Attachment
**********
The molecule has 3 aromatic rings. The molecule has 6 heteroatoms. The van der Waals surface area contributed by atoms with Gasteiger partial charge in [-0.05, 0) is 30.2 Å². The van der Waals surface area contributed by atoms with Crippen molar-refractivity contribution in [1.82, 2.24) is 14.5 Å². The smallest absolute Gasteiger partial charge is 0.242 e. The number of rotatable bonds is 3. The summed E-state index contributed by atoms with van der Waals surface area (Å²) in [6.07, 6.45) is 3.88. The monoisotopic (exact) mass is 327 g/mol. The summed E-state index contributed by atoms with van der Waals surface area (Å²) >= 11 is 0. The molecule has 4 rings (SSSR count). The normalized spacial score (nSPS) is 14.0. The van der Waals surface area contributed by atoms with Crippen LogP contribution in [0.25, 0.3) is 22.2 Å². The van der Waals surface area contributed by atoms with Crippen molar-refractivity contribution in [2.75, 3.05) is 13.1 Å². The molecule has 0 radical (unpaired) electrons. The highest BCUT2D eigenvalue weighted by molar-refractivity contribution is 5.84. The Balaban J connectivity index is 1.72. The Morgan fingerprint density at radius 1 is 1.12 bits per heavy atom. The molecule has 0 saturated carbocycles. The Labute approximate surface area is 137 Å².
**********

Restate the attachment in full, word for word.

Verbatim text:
The molecule has 3 aromatic rings. The molecule has 6 heteroatoms. The van der Waals surface area contributed by atoms with Gasteiger partial charge in [-0.05, 0) is 30.2 Å². The van der Waals surface area contributed by atoms with Crippen molar-refractivity contribution in [1.82, 2.24) is 14.5 Å². The smallest absolute Gasteiger partial charge is 0.242 e. The number of rotatable bonds is 3. The summed E-state index contributed by atoms with van der Waals surface area (Å²) in [6.07, 6.45) is 3.88. The monoisotopic (exact) mass is 327 g/mol. The summed E-state index contributed by atoms with van der Waals surface area (Å²) >= 11 is 0. The molecule has 4 rings (SSSR count). The normalized spacial score (nSPS) is 14.0. The van der Waals surface area contributed by atoms with Crippen LogP contribution in [0.25, 0.3) is 22.2 Å². The van der Waals surface area contributed by atoms with Crippen molar-refractivity contribution in [2.75, 3.05) is 13.1 Å². The molecule has 0 radical (unpaired) electrons. The highest BCUT2D eigenvalue weighted by molar-refractivity contribution is 5.84. The Balaban J connectivity index is 1.72. The Morgan fingerprint density at radius 1 is 1.12 bits per heavy atom. The molecule has 0 saturated carbocycles. The Labute approximate surface area is 137 Å².